I don't know how many of you do ward rounds but I swear you should. Just for the heck of it. Just to experience what Bill Murray went through in Ground Hog Day. Beyond my niched world of diabetes, I do what is colloquially called "Unselected work". In simple definition, its known as seeing anyone who comes to the ward- none of the "No Sir, its not quite the level of heart failure needing Cardiology opinion"..nor the "Ooh, old but not quite old-as it doesn't fit the latest criteria". Nope- anyone- heck, even the fractures. I jest of course but you get the drift..its all a world of specialism while we dance around on egg shells trying to fit round pegs into square holes.
Then there is the fascination of this ethereal thing called 4 hour target. How in the blinking blue hell is a target for which the acute Trust only is liable when the problem is with the system of ANY use…beats me- but hey, what would I know? Evidently its a marker of system pressure- well if thats the case, then open the newspapers- plenty of indicators there- don't need a target to drive everyone up the wall when no one in their right mind actually believes this is achievable without adequate social care.
When discharge targets and achievements take precedence over all else, the world of healthcare has taken a turn into another arena where teaching, healing, pastoral roles- are all footnotes of history. An assumption that professionals keep patients back on hospital beds, or refer them just for the lark drives us into unknown realms of mutual mistrust and finger pointing. The facts never bear out- its all about anecdotes, its all about that stray incident. Sensible plans would be to focus on the biggest area which could unblock the log jam (yet to understand why everything in hospital is so focussed on toilet analogies!) but nope, its about the small things. Someone obviously took the tagline of ASDA a bit too seriously (Every little bit helps)..the amount of time we theorise what quicker discharge summaries would do…and we wonder why our junior doctor colleagues wonder what exactly their role is on ward rounds anymore.
I said this about 3 years ago- and I will say this again. The 4 hour target is irreparable- its no longer about the process-its now about capacity. We can spend as much time as we wish blaming each other (ah if only we all did GIM / ah if only we had more radiology scans / ah if only patients didn't turn up) they are all- bar none- tinkering with the small margins. Every little bit helps- but when you are rejoicing at scoring one, but already eight down, even the most optimistic Liverpool supporters from Istanbul will tell you- there is a limit to ones dreams. At some point, they roll into fantasy.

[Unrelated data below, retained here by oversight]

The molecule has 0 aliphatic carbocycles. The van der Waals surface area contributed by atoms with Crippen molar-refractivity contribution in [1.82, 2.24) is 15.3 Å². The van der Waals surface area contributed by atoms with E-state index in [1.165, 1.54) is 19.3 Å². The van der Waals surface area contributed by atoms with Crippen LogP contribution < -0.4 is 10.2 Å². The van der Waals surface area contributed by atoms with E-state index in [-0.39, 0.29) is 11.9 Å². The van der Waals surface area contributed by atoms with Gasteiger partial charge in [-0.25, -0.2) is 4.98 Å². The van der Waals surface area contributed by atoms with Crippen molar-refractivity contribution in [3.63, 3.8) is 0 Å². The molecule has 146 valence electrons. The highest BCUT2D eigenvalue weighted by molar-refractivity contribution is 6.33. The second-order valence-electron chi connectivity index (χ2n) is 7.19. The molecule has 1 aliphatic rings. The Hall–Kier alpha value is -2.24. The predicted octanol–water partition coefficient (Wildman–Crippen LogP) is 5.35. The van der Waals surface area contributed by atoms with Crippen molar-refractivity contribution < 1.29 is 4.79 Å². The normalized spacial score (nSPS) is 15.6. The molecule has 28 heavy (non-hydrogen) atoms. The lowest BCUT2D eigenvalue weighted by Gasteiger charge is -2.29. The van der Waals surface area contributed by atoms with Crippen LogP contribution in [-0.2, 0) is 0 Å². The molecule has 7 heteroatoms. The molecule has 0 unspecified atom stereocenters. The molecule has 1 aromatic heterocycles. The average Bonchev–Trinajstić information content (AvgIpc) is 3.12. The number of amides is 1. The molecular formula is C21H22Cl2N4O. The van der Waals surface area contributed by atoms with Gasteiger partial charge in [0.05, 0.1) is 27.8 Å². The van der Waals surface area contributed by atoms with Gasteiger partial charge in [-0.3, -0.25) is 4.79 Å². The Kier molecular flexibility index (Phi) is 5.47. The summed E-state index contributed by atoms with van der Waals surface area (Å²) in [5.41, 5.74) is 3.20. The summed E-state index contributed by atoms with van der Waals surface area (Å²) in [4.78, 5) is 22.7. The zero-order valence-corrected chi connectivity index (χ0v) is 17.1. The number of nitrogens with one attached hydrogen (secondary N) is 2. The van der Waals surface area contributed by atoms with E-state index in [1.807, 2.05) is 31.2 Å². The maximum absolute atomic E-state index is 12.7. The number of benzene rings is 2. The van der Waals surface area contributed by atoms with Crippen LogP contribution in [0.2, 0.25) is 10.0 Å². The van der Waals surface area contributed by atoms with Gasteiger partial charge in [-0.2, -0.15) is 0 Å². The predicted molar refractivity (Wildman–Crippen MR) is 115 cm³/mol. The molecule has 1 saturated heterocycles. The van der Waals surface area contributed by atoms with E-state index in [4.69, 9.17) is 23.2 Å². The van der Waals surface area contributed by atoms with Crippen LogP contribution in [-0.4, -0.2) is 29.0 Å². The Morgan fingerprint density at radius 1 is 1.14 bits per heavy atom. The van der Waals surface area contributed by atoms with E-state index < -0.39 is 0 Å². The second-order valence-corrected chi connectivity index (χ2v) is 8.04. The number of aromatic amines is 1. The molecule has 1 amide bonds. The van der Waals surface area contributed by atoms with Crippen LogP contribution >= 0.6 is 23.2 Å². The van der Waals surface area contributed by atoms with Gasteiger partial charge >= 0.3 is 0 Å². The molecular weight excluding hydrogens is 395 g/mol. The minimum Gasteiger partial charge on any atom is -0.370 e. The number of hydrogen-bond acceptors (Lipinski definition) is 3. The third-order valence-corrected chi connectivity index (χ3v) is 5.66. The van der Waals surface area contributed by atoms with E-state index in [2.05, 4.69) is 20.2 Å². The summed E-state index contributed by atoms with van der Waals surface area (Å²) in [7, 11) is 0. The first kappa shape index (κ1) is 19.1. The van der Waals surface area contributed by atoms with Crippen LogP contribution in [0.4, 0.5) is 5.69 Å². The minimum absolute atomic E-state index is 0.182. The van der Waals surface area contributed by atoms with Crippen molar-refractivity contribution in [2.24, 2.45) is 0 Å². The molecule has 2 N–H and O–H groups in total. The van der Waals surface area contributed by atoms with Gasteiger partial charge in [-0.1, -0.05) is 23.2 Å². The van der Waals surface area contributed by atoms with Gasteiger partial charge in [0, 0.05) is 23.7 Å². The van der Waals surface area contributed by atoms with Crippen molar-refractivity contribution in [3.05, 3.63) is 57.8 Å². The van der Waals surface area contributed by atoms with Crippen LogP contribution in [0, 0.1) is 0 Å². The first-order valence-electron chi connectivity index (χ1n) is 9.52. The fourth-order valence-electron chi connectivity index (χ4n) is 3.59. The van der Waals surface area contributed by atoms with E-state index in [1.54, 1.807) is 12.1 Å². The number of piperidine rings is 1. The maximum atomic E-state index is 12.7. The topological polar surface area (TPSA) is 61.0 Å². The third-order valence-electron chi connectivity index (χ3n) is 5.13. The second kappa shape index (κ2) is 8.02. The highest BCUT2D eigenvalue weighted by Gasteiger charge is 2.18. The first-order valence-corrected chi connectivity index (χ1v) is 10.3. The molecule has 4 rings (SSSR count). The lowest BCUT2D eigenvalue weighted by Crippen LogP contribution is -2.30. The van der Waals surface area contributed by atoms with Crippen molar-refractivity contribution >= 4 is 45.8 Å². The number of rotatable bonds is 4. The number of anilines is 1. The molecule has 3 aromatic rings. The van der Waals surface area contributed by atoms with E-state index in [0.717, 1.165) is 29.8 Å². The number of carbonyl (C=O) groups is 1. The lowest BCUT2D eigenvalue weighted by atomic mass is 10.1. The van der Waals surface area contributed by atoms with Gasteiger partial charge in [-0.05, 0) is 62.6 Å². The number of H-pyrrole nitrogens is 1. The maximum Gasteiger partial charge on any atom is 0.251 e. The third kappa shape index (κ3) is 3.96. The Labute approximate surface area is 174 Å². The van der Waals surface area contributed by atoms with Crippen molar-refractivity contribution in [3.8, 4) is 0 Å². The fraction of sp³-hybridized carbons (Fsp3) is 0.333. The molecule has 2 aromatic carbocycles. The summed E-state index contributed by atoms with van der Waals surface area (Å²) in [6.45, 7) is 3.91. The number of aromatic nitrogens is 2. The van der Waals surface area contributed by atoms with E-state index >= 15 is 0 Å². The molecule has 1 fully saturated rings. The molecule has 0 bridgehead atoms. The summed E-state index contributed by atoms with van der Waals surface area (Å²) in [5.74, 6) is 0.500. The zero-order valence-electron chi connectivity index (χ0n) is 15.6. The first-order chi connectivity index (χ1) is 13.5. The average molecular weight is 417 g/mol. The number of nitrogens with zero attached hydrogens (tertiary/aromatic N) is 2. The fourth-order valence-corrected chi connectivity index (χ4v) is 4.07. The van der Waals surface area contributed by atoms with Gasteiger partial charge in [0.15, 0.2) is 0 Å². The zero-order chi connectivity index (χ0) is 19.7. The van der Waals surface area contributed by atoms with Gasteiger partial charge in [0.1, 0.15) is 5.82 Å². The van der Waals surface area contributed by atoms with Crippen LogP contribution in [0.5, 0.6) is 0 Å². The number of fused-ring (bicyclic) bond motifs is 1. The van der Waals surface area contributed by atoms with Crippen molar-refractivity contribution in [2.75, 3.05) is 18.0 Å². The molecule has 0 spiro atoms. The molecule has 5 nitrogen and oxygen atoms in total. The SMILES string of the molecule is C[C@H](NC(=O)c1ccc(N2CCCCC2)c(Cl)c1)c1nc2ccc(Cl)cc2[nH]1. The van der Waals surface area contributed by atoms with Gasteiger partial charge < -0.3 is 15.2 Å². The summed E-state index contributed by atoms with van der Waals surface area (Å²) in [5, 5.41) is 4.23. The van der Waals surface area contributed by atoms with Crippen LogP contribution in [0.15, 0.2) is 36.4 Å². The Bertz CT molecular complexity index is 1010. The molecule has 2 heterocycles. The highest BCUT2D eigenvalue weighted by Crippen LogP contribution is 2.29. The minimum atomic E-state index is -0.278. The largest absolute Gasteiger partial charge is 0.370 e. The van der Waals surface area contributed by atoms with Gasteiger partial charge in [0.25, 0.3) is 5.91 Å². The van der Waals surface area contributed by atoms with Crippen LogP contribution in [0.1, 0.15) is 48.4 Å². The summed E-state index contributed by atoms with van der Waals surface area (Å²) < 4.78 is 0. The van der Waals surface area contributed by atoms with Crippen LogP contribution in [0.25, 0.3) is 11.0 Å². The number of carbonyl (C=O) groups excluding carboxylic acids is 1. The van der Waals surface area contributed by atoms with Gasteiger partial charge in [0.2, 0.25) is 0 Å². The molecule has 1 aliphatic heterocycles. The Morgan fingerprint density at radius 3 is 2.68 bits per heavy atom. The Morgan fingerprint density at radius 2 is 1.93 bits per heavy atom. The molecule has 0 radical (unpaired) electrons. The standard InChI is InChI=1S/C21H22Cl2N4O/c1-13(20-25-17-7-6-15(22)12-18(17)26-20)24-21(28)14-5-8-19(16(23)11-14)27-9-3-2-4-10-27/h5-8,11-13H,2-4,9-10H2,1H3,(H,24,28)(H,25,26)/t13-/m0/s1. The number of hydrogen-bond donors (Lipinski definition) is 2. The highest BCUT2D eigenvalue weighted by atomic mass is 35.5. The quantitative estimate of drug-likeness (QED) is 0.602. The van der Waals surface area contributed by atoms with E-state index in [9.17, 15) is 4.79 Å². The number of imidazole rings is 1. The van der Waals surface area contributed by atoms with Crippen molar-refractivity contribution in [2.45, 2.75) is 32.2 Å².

In the middle of all this, I admire the dedication of all those who do this day in, day out- whether they be nurses, physios or there "flow"-managers…I have no idea how you do it- and keep sanity. What I would ask however is perhaps all to realise that there really isn't anyone who's working less than you. When a radiologist says 'don't send unnecessary requests"- I can promise you- I don't. I do so when its needed. I don't get paid more for an extra scan, neither do I like to irradiate people just because I like the Incredible Hulk storyline.
The system needs to understand mutual shots do so little- and if you haven't done someone else's job, you really have absolutely no right to criticise another, Junior doctors do jobs nowadays I would simply hate to do- ticking boxes has never been my thing, you see.
By all means, rail against the system, rail against the lack of social care which is buckling hospitals, the lack of community beds, the lack of adequate primary care provision….but go easy on each other. The 4 hour target is a relic from an age- which doesn't exist anymore. Maybe its time for one across the system- I don't know what it is- but this much I do know, without social care funding, the emergency stream is all about how pretty you can make your powerpoint slides.
In your heart of hearts, you know that too. Don't you?